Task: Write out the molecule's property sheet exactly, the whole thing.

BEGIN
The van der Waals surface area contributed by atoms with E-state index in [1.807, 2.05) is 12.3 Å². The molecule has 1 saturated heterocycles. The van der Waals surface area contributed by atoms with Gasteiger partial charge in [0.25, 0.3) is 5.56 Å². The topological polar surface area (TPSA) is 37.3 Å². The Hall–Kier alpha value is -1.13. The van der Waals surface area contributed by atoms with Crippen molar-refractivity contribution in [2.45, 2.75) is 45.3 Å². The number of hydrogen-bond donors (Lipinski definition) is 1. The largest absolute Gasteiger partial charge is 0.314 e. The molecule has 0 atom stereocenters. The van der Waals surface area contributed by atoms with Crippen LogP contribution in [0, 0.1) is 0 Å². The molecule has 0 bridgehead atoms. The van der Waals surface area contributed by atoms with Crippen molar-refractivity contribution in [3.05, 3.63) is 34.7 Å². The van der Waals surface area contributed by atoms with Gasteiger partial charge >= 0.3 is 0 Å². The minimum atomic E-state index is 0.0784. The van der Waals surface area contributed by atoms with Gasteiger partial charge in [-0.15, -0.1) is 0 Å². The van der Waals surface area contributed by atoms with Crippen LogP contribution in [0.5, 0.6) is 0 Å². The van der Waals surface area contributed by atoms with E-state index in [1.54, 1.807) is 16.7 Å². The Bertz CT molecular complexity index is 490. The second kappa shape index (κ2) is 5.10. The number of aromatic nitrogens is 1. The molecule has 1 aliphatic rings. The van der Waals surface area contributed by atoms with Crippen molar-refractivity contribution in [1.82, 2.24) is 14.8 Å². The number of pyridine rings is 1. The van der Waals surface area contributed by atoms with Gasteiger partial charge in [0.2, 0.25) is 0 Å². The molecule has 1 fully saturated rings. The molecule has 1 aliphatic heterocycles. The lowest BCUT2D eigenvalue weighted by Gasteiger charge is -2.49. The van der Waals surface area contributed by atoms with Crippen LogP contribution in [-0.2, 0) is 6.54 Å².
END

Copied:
The van der Waals surface area contributed by atoms with E-state index in [1.807, 2.05) is 12.3 Å². The molecule has 1 saturated heterocycles. The van der Waals surface area contributed by atoms with Gasteiger partial charge in [0.25, 0.3) is 5.56 Å². The topological polar surface area (TPSA) is 37.3 Å². The Hall–Kier alpha value is -1.13. The van der Waals surface area contributed by atoms with Crippen molar-refractivity contribution in [2.45, 2.75) is 45.3 Å². The number of hydrogen-bond donors (Lipinski definition) is 1. The largest absolute Gasteiger partial charge is 0.314 e. The molecule has 0 atom stereocenters. The van der Waals surface area contributed by atoms with Crippen LogP contribution in [0, 0.1) is 0 Å². The molecule has 0 bridgehead atoms. The van der Waals surface area contributed by atoms with Crippen molar-refractivity contribution in [3.05, 3.63) is 34.7 Å². The van der Waals surface area contributed by atoms with Gasteiger partial charge >= 0.3 is 0 Å². The minimum atomic E-state index is 0.0784. The van der Waals surface area contributed by atoms with Gasteiger partial charge in [-0.15, -0.1) is 0 Å². The van der Waals surface area contributed by atoms with Crippen LogP contribution in [0.5, 0.6) is 0 Å². The van der Waals surface area contributed by atoms with E-state index in [1.54, 1.807) is 16.7 Å². The Bertz CT molecular complexity index is 490. The second kappa shape index (κ2) is 5.10. The number of aromatic nitrogens is 1. The molecule has 1 aliphatic rings. The van der Waals surface area contributed by atoms with Crippen molar-refractivity contribution in [1.82, 2.24) is 14.8 Å². The number of pyridine rings is 1. The van der Waals surface area contributed by atoms with Gasteiger partial charge in [0.2, 0.25) is 0 Å². The molecule has 1 fully saturated rings. The molecule has 1 aliphatic heterocycles. The lowest BCUT2D eigenvalue weighted by Gasteiger charge is -2.49. The van der Waals surface area contributed by atoms with Crippen LogP contribution in [-0.2, 0) is 6.54 Å².